Anybody out there have more details on MSOS? Please comment here or drop me a line.
Posted by David Ramel on 11/08/2017 at 8:54 AM0 comments
So much for the "new" Microsoft.
I thought Microsoft had transformed from a hated, closed-off corporate predator into an openness champion, embracing other technologies and pleasing developers by seeking their feedback and enhancing its tooling accordingly.
I was wrong.
Microsoft programming languages, products -- and even the company itself -- graded poorly in a Stack Overflow data scientist's investigation into the most "disliked" tech offerings on the popular coding Q&A site.
SO's David Robinson used his data science skills to investigate the site's Developer Story feature (kind of an online technical resume) that lets programmers indicate with topic tags what languages, technologies and so on they'd like to work with and which ones they'd rather not work with.
To determine how "polarizing" each topic tag is, Robinson computed how often a tag it appears in someone's "disliked" tags compared to how often it appears in someone else's disliked or "liked" tags.
The study examined programming langages and other tech offerings in general, such as OSes, platforms and libraries. In that generalized category, Internet Explorer was the most disliked tag, heading up several more Microsoft offerings.
Speaking of those dislike tags, Robinson said, "Several are Microsoft technologies, particularly Internet Explorer and Visual Basic, as well as the 'Microsoft' tag ('Apple' also makes the list, though it's not as dramatically disliked)."
But also making the list were ASP-Classic, VB6, ASP, Windows, VB, WebForms, SharePoint, Microsoft Access, IIS, VBScript and even Microsoft, clocking in at No. 6. That makes for 13 Microsoft-related offerings dominating the top 20 list.
Another anslysis invovled organizing the dislike tags into networks to represent an overall software ecosystem, quickly scannable with the help of connected, colored nodes to indicate the grouping of disliked tags. It shows a big cluster of Microsoft offerings.
"By laying out Developer Story tags into sub-ecosystems, this network tells a story about what types of tags tend to be polarizing," Robinson said. "There are clusters of polarizing tags within the sub-ecosystems for Microsoft (centered around C# and .NET), PHP (along with WordPress and Drupal), and mobile development (particularly Objective-C). Within the cluster of operating systems (lower right), we can see that systems such as OSX and especially Windows have their detractors, but tags like Linux, Ubuntu and Unix don't."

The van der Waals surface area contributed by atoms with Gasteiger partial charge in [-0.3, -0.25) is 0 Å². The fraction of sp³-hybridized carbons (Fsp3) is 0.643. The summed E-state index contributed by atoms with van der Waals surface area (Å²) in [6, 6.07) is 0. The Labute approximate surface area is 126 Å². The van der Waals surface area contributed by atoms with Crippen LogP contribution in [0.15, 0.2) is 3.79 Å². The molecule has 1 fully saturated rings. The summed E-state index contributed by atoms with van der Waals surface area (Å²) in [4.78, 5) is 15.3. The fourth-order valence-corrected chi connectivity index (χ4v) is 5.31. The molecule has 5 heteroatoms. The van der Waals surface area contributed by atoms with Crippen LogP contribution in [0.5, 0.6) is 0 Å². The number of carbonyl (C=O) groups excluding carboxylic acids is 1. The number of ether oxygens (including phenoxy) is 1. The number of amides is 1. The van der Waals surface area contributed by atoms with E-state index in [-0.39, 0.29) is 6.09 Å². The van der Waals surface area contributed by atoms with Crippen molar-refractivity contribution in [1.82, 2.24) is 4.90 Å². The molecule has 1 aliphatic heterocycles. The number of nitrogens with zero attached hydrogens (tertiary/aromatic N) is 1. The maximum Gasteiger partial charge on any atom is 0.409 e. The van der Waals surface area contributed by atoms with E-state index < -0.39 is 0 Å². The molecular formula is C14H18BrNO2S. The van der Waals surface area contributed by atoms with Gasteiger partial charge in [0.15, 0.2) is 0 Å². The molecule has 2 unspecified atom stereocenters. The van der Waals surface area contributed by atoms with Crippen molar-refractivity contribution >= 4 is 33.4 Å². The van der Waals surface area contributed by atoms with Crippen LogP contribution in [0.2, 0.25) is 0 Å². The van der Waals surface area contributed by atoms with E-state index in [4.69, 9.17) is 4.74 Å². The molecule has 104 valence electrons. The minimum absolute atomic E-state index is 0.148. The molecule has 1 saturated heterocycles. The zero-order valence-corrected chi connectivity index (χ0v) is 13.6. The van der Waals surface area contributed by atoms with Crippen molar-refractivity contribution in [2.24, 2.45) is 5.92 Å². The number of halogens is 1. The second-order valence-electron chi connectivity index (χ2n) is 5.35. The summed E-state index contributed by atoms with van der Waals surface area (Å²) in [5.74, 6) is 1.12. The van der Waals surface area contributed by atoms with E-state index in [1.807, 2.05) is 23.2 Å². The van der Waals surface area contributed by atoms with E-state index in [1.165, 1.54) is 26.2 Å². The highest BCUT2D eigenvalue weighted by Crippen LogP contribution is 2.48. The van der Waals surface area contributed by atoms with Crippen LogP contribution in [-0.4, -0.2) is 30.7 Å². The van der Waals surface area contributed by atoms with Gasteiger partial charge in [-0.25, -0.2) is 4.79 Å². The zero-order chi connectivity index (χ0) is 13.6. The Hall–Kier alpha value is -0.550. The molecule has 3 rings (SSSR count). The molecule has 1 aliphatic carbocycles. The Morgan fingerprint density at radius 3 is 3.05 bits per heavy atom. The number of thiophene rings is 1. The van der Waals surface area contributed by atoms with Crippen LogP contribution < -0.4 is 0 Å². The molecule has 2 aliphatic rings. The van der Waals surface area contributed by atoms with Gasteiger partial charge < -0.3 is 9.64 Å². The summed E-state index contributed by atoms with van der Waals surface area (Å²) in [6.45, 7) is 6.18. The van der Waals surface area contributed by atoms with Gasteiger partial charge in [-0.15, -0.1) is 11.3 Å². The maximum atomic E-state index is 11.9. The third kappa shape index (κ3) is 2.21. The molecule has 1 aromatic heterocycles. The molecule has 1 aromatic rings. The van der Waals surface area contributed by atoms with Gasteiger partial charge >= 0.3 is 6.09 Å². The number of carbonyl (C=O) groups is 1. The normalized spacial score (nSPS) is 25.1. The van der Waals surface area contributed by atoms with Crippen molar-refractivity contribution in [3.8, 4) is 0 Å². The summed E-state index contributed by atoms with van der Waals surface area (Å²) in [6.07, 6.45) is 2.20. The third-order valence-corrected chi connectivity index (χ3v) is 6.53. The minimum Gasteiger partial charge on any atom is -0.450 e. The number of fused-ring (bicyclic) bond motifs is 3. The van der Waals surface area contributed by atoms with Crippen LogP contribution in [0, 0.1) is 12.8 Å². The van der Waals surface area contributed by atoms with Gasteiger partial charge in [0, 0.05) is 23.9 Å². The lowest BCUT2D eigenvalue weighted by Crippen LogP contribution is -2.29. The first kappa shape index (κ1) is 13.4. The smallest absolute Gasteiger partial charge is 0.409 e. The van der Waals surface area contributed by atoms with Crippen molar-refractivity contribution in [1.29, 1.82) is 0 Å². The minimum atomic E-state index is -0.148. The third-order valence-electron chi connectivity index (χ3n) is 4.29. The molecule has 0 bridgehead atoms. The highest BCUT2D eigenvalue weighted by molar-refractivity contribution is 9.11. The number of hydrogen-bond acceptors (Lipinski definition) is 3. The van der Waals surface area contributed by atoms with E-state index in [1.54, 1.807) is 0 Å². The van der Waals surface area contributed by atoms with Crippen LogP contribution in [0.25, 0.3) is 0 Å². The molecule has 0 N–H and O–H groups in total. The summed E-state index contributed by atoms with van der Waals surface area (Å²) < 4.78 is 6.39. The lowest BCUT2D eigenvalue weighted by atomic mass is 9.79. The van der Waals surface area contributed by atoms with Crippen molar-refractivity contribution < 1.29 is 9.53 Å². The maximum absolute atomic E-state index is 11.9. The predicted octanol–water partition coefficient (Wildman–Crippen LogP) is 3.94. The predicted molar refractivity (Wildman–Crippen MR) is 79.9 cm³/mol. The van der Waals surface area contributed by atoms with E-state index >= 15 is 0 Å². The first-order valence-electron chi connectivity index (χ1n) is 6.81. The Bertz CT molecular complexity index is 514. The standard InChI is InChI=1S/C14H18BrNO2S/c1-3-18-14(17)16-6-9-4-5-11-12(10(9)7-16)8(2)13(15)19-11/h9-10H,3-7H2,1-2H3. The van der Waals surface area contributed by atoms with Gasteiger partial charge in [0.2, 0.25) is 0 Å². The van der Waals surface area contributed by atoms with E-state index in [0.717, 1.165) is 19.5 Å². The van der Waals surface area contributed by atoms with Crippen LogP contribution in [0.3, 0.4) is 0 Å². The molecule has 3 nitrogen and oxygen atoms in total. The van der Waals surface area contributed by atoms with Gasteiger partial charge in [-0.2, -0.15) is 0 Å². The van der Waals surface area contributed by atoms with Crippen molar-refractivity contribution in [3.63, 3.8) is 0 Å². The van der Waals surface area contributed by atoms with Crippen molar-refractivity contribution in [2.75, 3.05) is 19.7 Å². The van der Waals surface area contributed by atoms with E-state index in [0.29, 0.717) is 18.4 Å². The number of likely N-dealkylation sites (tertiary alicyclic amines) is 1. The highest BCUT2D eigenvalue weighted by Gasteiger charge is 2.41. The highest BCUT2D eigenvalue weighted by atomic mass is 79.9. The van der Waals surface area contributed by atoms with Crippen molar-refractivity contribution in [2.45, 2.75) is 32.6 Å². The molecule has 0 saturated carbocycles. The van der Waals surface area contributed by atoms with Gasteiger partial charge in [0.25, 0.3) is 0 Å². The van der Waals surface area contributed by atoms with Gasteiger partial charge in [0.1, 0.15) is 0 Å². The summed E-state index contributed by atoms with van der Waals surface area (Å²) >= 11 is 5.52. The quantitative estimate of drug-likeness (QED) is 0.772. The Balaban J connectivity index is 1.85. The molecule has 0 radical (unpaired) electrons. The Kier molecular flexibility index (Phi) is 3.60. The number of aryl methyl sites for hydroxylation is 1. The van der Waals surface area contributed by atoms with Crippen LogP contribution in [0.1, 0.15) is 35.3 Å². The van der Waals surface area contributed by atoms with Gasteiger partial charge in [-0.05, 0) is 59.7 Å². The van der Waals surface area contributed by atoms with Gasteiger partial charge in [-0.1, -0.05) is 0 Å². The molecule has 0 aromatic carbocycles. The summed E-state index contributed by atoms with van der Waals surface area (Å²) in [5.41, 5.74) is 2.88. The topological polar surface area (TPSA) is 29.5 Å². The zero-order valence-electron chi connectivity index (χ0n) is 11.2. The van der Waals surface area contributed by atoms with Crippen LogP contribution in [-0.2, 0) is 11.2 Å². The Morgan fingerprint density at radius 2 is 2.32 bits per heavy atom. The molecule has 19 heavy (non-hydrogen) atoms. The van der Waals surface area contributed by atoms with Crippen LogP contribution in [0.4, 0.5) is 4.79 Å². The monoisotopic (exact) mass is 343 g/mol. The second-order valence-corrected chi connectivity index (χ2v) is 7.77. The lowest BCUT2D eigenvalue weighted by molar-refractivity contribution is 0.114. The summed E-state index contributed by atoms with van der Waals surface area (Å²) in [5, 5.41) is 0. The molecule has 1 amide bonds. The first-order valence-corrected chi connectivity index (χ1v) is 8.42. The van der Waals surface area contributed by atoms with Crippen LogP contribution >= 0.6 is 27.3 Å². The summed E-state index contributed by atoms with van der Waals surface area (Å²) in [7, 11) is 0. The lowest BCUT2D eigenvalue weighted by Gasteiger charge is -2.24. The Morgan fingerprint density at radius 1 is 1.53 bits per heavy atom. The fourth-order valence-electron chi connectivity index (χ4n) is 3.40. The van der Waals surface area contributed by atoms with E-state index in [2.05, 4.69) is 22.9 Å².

Yet another investigation attempted to glean insights about "rivalries," measuring how often a person who likes a certain tag will dislike others. Here, "Windows" topped the chart as being most often disliked by people who said they like Linux.
There was also a little Microsoft-bashing on the Reddit social site for coders, where a link to the study was posted. One reader said, "I like C# as a language, but the whole rest of the Microsoft infrastructure and tooling puts me off." In reply, another said, "Oh god, the ecosystem sucks. But to be fair it really only sucks compared to Java. If you can get over the Microsoft lock-in (I haven't, but I can see through it now), it's not much worse than other languages."
On Hacker News, though, none of the comments mentioned Microsoft at all. I would have expected plenty of Microsoft rips on these sites, as their readers aren't known for holding back their feelings, especially of the negative variety (see here).
This makes me think the SO study might be overstating things when it comes to Microsoft ire. After all, I'm continually writing articles that indicate Microsoft has implemented some new feature or fix in response to developer feedback. I mean, again and again -- it has become a common theme. And the company seems to go out of its way to solicit feature requests, bug reports and other feedback and then act on it. Maybe "act" in another context is the operative word here, but the company's feedback-gathering efforts on the UserVoice site for Visual Studio, GitHub issues, forums and elsewhere seem genuine to me (and not because the company is infused with altruism, but rather because it just makes good business sense).
Robinson emphasized that his study wasn't intended to indict any technologies as to their quality or popularity, but rather was just measuring which ones are viewed negatively by those SO-affiliated developers who cared to share this information publicly.
He also added a personal note sharing his own thoughts, where the "polarzing" Microsoft again figures prominently.